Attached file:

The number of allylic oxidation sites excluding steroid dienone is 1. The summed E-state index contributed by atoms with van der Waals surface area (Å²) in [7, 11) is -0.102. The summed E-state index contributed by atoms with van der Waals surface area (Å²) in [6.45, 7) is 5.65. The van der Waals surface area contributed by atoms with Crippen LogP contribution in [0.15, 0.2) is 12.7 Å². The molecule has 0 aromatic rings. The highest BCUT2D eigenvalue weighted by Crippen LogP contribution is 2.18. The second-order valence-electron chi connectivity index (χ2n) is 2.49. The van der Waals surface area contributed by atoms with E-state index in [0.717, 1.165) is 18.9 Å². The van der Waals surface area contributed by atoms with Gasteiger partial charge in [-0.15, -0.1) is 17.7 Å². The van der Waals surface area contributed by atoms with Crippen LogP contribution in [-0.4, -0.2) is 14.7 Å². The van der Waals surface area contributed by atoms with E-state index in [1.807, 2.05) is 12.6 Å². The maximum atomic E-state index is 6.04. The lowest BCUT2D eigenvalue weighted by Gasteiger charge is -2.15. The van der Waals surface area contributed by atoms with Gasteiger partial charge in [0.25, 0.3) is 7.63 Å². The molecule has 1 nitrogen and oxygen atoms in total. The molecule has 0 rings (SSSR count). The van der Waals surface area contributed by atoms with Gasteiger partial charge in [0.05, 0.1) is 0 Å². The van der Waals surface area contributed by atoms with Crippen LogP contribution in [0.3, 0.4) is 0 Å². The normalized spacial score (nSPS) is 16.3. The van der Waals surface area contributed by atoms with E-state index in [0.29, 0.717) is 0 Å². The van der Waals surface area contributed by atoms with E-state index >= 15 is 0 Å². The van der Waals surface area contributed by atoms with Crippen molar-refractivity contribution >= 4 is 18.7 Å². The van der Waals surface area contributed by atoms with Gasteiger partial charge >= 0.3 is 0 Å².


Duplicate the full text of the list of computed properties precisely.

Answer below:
The number of allylic oxidation sites excluding steroid dienone is 1. The summed E-state index contributed by atoms with van der Waals surface area (Å²) in [7, 11) is -0.102. The summed E-state index contributed by atoms with van der Waals surface area (Å²) in [6.45, 7) is 5.65. The van der Waals surface area contributed by atoms with Crippen LogP contribution in [0.15, 0.2) is 12.7 Å². The molecule has 0 aromatic rings. The highest BCUT2D eigenvalue weighted by Crippen LogP contribution is 2.18. The second-order valence-electron chi connectivity index (χ2n) is 2.49. The van der Waals surface area contributed by atoms with E-state index in [0.717, 1.165) is 18.9 Å². The van der Waals surface area contributed by atoms with Gasteiger partial charge in [-0.15, -0.1) is 17.7 Å². The van der Waals surface area contributed by atoms with Crippen LogP contribution in [-0.4, -0.2) is 14.7 Å². The van der Waals surface area contributed by atoms with E-state index in [1.807, 2.05) is 12.6 Å². The maximum atomic E-state index is 6.04. The lowest BCUT2D eigenvalue weighted by Gasteiger charge is -2.15. The van der Waals surface area contributed by atoms with Gasteiger partial charge in [0.25, 0.3) is 7.63 Å². The molecule has 1 nitrogen and oxygen atoms in total. The molecule has 0 rings (SSSR count). The van der Waals surface area contributed by atoms with Gasteiger partial charge in [0.05, 0.1) is 0 Å². The van der Waals surface area contributed by atoms with Crippen LogP contribution in [0.3, 0.4) is 0 Å². The normalized spacial score (nSPS) is 16.3. The van der Waals surface area contributed by atoms with E-state index in [0.29, 0.717) is 0 Å². The van der Waals surface area contributed by atoms with E-state index >= 15 is 0 Å². The van der Waals surface area contributed by atoms with Crippen molar-refractivity contribution >= 4 is 18.7 Å². The van der Waals surface area contributed by atoms with Gasteiger partial charge >= 0.3 is 0 Å².